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The Mill at Dover-Foxcroft

LG’s VRF System Delivers Total Tenant Comfort in Mixed-Use Mill Complex and Integrates Seamlessly with Water-Source Geothermal System for High Energy Efficiency

The Mill at Dover-Foxcroft is a 60,000 square foot historic mill complex comprised of 9 structures and a hydro dam sitting on the Piscataquis River in Maine. After sitting vacant for almost a decade, the complex was renovated and repurposed in 2015 into a mixed-use complex that now includes a high-tech business center, 22 residential apartments, space for retail shops and commercial offices, studio space for artisans, an internet café, a restaurant, boutique inn and a year-round indoor farmer’s market. The complex has become a boon to the local economy and a model for downtown revitalization across the state of Maine.


Several key challenges existed. First, the Mill at Dover-Foxcroft was added to the National Register of Historic Places in December 2012, its 9 structures having been built between 1841 and 1944. While this designation opened up a lot of opportunities for the $11mm project to leverage historic tax credits and numerous other private and public funds, it also posed particular challenges for the developer and his team who would need to adhere to historic preservation criteria in its renovation and repurposing. Second, the developer was committed to creating a facility with zero net energy consumption utilizing the hydro dam onsite.  Third, the planned mixed-uses required that each tenant be able to control individual heating and cooling needs. Finally, consideration needed to be given to the fact that the historic mill complex is located approximately 100 miles from the Canadian border where the winter climate can be extreme.


The project’s mechanical contractor, Ranor Mechanical, recommended water source VRF technology to address all of the developer’s stated criteria. LG proposed a package of VRF products that was cost-effective not only as the best first cost, but also as a lower total operating cost over the anticipated 20 year life of the HVAC system. All of this while creating minimal disruption to the structure as dictated by the historical commission.

The LG products selected to meet the developer’s needs included LG Multi V Water Heat Recovery units, LG AC Smart premium central controller with BACnet Gateway, LG programmable thermostats and LG indoor units such as ceiling cassettes, wall mounts, high static ducted and floor standing indoor units.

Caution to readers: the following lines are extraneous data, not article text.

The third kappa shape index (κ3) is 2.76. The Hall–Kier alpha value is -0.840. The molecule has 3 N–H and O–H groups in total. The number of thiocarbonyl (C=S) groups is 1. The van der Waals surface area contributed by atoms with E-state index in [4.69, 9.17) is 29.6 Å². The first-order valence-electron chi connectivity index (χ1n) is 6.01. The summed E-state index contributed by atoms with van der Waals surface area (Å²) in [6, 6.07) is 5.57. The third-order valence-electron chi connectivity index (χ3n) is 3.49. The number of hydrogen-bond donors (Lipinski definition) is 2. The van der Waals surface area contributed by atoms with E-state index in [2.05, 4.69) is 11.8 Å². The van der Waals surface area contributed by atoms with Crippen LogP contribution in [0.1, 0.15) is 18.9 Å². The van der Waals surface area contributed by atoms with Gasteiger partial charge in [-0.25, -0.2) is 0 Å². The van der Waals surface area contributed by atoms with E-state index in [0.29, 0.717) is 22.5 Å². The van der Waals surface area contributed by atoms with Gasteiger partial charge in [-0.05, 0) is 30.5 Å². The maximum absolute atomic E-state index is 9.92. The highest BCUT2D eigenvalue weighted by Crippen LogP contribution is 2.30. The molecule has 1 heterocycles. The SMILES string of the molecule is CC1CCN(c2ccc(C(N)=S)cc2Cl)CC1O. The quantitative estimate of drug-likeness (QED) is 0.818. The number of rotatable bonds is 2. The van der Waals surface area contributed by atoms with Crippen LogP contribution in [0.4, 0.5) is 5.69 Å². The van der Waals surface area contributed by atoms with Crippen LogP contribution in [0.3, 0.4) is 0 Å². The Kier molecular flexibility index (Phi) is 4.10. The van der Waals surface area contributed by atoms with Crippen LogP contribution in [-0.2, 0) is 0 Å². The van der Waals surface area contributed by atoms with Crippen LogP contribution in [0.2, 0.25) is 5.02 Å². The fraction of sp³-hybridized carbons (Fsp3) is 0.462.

The LG Multi V™ Heat Recovery VRF system with inverter-driven fan and compressor technology engages only in the zones where it’s needed — making it a highly reliable, stable solution that provides high energy efficiency. In addition to the lower refrigerant piping installation costs that LG’s hybrid heat recovery system offered, the system was able to provide simultaneous heating and cooling to flexibly match loads in all seasons while recovering heat to optimize efficiency.

Given the mill’s mixed-use, individually controlled and programmable heating and cooling for each zone, alone with remote access for alarm indication, were important selling points for the developer. Reduced utility costs and simplified property operations afforded by individual tenant billing were also appealing.

The LG Multi V™ VRF system and its duct-free design seamlessly blended into the building’s interiors. The architectural integrity of the historic mill complex and compliance with the criteria related to its placement on the National Register of Historic Places were both achieved. In recognition of this accomplishment, the architect was awarded Maine’s Historic Preservation Honor Award for Stewardship in 2015.

The LG Multi V™ VRF system and the planned 2017 hydro dam renovation will allow the developer to achieve net zero energy consumption for the mill complex. The system integrates seamlessly with the water source geothermal HVAC system designed by Ranor Mechanical. During heating months, heat is extracted from the near constant temperature below ground and used for building heating. The sheer size of the heat sink allows the extracted heat to have little effect on below ground temperature. The same applies during cooling season, building heat is rejected from the building into the ground. Water source VRF technology uses energy in the geothermal loop water and circulates it through the building using refrigerant to heat and cool. No pollution is created. Electricity is used only to operate the unit’s fan, compressor and pump. Once the hydro dam renovation is completed in 2017, the developer will utilize the hydro dam and its existing turbine to produce the electricity needed for the system, thus achieving a mill complex with net zero energy consumption.

“The energy-efficient LG Multi V™ VRF system met all criteria with flawless performance – tied in perfectly with the geothermal wells to generate big cost savings and improve energy efficiency,” said developer Jonathan Arden. “The entire project team couldn’t be more pleased with the outcome,” he added. “The mill has retained its architectural integrity and placement on the Historic Register. All of our various tenants and customers – whether they be living at the mill, or working in an office, or eating in the restaurant – are all comfortable and happy, even in the coldest winter months in Maine. And our ability to achieve net zero energy consumption once the 2017 hydro dam renovation is complete will be an additional, significant accomplishment for this project.”

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